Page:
Laina Turner, Author
L.C. Turner, Author

Necklaces and Nooses, a Presley Thurman Mystery Cozy Mystery: First Chapter Friday

Download the cozy mystery now

Chapter 1

I can’t believe I am so forgetful. All I wanted to do was go home because I was tired and my feet hurt. But my main concern was that Bella had been left in her crate much longer than I liked, which I didn’t feel was good for a six-month-old puppy. I’d left my wallet at work, and of course didn’t notice until I got all the way to the pay booth of the parking garage. No amount of batting my eyes and trying to look cute and pathetic helped. Although, the fact that the attendant was a twenty-something, gum-cracking girl, who I’m sure just wanted me to leave so she could get back to her magazine, probably didn’t help. It was no skin off her back if I had to take the time to go back to Silk and get my money. I was hoping she would do it out of the kindness of her heart, but no such luck.

Grumbling, I walked back down the dark alley to the boutique I had worked at the last several months since coming back to Chicago from Hunter’s Hollow, where I had spent a month running my mother’s flower shop while she and my dad took a much-needed vacation. I patted my head, certain my shoulder-length auburn hair was exploding in the humidity. It was naturally curly, but the appearance of said curls was very weather-dependent. Since it was a muggy August night they were at peak frizz, and I was sticky and disgusting after a long day at work. My black capris and sleeveless white blouse were wrinkled and limp. My sweaty feet slid around in my red high heels. I just wanted to get home and take Bella for a walk, shower and then get some good puppy snuggles in. This time of year the hot weather always made me feel dirty; the heat and humidity enveloped me the minute I stepped outside. At least I’d get a blast of air conditioning when I got back to the store—excuse me, the boutique. The owner just about had a nervous breakdown anytime someone called it a store. “Stores are for groceries,” she would shrill. “Silk is a boutique that caters to women who have taste and class.” And money—which she didn’t say but it was implied. And many of the regular clients certainly didn’t let you forget they had money.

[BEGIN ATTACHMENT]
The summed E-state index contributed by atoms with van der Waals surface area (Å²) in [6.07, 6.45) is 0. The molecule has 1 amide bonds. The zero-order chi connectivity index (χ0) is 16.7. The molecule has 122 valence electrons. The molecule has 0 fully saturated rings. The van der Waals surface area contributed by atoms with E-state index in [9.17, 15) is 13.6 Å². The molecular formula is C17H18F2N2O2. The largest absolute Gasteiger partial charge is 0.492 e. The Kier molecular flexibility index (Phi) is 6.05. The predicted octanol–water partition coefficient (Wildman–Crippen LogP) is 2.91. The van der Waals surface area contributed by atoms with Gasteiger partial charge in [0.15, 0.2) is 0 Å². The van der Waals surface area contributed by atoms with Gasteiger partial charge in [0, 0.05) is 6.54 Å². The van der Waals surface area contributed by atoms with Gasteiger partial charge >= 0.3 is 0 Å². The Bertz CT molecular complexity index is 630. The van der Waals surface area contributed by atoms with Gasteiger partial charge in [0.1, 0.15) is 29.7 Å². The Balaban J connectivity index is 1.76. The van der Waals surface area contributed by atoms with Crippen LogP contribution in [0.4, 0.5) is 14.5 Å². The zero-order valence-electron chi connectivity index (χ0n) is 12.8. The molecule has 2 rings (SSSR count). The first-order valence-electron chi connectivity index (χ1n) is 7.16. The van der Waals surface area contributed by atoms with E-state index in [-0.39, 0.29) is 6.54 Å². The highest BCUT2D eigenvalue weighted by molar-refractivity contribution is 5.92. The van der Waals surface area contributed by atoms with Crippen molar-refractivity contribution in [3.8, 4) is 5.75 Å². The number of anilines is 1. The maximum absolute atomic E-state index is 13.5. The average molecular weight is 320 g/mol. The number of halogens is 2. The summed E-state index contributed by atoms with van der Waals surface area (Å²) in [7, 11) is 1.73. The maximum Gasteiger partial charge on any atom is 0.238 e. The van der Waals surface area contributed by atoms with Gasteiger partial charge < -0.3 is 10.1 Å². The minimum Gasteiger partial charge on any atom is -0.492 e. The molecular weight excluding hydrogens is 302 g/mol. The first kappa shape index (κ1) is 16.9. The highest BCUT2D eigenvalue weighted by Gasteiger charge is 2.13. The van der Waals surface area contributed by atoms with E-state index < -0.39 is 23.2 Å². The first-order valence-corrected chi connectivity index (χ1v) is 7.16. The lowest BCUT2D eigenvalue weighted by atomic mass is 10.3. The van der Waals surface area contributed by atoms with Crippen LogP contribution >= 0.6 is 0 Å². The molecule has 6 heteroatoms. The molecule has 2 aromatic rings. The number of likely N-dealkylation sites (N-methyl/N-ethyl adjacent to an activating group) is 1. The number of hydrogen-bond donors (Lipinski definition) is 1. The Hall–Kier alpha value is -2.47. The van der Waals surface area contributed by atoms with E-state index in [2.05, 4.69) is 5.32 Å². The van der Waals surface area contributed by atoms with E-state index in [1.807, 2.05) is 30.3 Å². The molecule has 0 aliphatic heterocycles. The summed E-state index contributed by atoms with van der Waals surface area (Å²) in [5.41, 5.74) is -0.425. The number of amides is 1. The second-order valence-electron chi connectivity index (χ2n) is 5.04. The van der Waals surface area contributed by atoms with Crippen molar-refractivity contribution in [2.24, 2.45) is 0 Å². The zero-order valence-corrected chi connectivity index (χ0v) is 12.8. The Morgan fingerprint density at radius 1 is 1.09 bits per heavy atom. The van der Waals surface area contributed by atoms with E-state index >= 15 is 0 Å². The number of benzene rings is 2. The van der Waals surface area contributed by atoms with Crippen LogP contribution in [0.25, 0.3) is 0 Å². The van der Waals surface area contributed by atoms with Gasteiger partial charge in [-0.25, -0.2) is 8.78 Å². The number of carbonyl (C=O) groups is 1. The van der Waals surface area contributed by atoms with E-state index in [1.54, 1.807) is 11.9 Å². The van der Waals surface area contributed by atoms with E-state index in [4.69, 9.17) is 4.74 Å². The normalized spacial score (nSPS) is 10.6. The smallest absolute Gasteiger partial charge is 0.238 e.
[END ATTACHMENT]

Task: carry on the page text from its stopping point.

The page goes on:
My boss was one of the most high-strung women I’d ever met, but she was a smart businesswoman and knew her stuff when it came to fashion. I had a lot of respect for her even though I didn’t always like her. Considering the majority of the clientele at Silk were high-strung and high-maintenance, I figured one of the reasons she was so successful was that it took one to know one. The people who shopped there—mostly women, of course, with a few husbands and boyfriends who knew what kind of gifts their ladies liked—loved how everyone at Silk catered to their every whim. Silk provided the best customer service of any boutique I had ever shopped in, and as a bit of a shopaholic, I had frequented my fair share. My boss had incredibly high standards that at times drove her employees crazy, but they worked. We had a large amount of repeat business from women who claimed to wear only clothes that came from Silk. And ours was a small world; we would have heard if they were going somewhere else.